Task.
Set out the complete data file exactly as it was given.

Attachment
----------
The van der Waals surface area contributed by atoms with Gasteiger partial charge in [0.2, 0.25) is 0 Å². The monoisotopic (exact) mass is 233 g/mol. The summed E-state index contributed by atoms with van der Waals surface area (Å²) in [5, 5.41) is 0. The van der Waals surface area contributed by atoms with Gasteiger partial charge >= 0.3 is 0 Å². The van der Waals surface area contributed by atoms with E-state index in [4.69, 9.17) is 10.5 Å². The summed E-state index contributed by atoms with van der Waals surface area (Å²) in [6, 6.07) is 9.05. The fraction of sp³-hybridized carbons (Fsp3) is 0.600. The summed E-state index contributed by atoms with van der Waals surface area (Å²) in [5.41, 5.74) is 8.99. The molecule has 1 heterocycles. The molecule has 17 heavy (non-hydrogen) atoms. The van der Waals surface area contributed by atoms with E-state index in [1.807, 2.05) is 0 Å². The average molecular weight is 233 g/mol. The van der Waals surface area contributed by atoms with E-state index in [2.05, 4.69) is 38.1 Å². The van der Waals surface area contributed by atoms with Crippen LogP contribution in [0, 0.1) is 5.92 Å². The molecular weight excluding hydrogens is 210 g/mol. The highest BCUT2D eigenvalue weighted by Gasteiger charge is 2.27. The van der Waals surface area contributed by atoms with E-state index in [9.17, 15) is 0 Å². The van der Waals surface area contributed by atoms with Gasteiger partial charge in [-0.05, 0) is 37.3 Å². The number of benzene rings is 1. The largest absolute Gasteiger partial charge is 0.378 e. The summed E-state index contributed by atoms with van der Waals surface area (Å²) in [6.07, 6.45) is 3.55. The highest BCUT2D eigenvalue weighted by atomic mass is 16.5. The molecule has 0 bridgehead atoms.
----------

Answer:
The van der Waals surface area contributed by atoms with Gasteiger partial charge in [0.2, 0.25) is 0 Å². The monoisotopic (exact) mass is 233 g/mol. The summed E-state index contributed by atoms with van der Waals surface area (Å²) in [5, 5.41) is 0. The van der Waals surface area contributed by atoms with Gasteiger partial charge >= 0.3 is 0 Å². The van der Waals surface area contributed by atoms with E-state index in [4.69, 9.17) is 10.5 Å². The summed E-state index contributed by atoms with van der Waals surface area (Å²) in [6, 6.07) is 9.05. The fraction of sp³-hybridized carbons (Fsp3) is 0.600. The summed E-state index contributed by atoms with van der Waals surface area (Å²) in [5.41, 5.74) is 8.99. The molecule has 1 heterocycles. The molecule has 17 heavy (non-hydrogen) atoms. The van der Waals surface area contributed by atoms with E-state index in [1.807, 2.05) is 0 Å². The average molecular weight is 233 g/mol. The van der Waals surface area contributed by atoms with E-state index in [2.05, 4.69) is 38.1 Å². The van der Waals surface area contributed by atoms with Crippen LogP contribution in [0, 0.1) is 5.92 Å². The molecular weight excluding hydrogens is 210 g/mol. The highest BCUT2D eigenvalue weighted by Gasteiger charge is 2.27. The van der Waals surface area contributed by atoms with E-state index in [9.17, 15) is 0 Å². The van der Waals surface area contributed by atoms with Gasteiger partial charge in [-0.05, 0) is 37.3 Å². The number of benzene rings is 1. The largest absolute Gasteiger partial charge is 0.378 e. The summed E-state index contributed by atoms with van der Waals surface area (Å²) in [6.07, 6.45) is 3.55. The highest BCUT2D eigenvalue weighted by atomic mass is 16.5. The molecule has 0 bridgehead atoms.